Wednesday, November 28, 2007

Searching podcasts

What you'd really need on the quest for podcasts would be a search engine, such as the known search engines on the web, that can take your keyword and look for it inside audio and video. MIT is developing such an engine and calls it the Lecture Browser.
The Lecture Browser is a web interface to video recordings of lectures and seminars that have been indexed using automatic speech recognition technology. You can search for topics, much like a regular web search engine.

Follow the link to the Lecture Browser and you can experience this search adapted onto the lectures of MIT. I suppose from here it will not take too long and in your search engine, in addition to text search and image search, you will have audio search.

As a side note on image search: for now, the search is with keywords in the text that accompany the pictures, but technology is also being developed to recognize text inside the picture (either captions or captured text) and include that in the search.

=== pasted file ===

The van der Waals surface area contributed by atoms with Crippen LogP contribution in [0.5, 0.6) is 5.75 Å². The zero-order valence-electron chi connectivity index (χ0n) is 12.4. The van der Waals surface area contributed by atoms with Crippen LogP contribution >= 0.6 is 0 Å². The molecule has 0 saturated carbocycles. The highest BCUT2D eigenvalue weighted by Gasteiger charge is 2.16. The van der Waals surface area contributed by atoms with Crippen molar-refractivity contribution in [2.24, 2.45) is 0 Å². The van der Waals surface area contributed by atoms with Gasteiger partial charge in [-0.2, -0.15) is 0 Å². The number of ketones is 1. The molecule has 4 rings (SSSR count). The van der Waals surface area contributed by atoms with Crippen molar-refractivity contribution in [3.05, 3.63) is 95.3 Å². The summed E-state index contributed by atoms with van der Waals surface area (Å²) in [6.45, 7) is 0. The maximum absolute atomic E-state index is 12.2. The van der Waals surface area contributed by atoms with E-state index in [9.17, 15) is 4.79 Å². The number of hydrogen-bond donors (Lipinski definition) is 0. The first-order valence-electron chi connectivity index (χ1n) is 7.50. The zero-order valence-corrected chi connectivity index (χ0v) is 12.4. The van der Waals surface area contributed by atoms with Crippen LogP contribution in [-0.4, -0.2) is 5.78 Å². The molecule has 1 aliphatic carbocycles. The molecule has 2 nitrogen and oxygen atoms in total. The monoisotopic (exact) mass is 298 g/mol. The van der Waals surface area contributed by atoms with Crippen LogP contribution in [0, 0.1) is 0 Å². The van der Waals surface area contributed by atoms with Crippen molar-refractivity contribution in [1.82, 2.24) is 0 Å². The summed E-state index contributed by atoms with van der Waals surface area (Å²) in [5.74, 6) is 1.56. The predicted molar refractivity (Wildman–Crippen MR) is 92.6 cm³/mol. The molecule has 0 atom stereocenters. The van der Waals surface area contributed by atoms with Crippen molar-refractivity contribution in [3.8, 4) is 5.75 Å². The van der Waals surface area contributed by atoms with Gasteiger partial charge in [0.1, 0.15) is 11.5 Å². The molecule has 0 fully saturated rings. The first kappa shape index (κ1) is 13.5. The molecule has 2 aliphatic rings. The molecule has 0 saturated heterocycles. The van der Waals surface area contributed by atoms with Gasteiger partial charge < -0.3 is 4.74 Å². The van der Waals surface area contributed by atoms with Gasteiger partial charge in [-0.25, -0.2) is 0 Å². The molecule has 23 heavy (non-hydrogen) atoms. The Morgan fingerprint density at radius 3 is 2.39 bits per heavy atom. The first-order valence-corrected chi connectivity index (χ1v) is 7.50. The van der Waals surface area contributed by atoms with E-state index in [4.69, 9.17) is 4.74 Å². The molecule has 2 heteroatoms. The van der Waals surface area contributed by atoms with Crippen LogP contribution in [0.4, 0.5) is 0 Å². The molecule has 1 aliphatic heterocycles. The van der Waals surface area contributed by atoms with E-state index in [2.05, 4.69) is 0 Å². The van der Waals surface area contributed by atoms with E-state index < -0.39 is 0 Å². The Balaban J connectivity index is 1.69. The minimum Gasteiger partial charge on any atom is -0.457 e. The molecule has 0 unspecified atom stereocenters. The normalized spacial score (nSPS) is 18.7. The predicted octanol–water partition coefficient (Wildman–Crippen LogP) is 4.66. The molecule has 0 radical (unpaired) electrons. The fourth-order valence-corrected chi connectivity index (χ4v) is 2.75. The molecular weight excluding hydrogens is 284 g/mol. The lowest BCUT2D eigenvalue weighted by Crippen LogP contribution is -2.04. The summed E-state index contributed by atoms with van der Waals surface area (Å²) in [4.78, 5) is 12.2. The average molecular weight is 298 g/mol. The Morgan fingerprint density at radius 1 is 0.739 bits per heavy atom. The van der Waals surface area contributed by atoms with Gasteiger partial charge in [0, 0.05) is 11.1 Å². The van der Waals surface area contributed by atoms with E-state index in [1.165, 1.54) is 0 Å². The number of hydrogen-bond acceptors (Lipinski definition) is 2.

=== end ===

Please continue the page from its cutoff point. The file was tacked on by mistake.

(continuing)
Geography of World Cultures by Martin W. Lewis

Stanford's Geography of World Cultures by Martin W. Lewis is not my first enhanced podcast. In the summer of 2006 I followed a World Cup podcast by The Guardian, which was enhanced, but this hardly made a lasting impression on me. It did make clear, though, what enhancement in a podcast entails. The podcast is chopped up in subsections. In your iPod you can navigate from section to section with the next and previous click. And each section carries a different picture, displayed on the screen. With the football show, this was a mere illustration, but in GWC, these are the maps that go along with the lecture.

As a consequence, the screen on my iPod nano is way too small to be of much help, but the sound level is too low for iPod anyway. Enhanced podcasts are not mp3 files and as a consequence, I could not enhance the sound with MP3Gain, on acount of an unsupported format. In front of my PC, the podcast can be enjoyed, for better sound and for larger visuals. The result is enchanting.

GWC engages into a search for the boundaries in the world. Pondering language, religion and political divides and concluding, in advance, these categorizations hardly run along each other and promising for some splendid in depth lectures. And wonderful maps. Not just for map addicts such as myself, but for everybody a great podcast right from the start.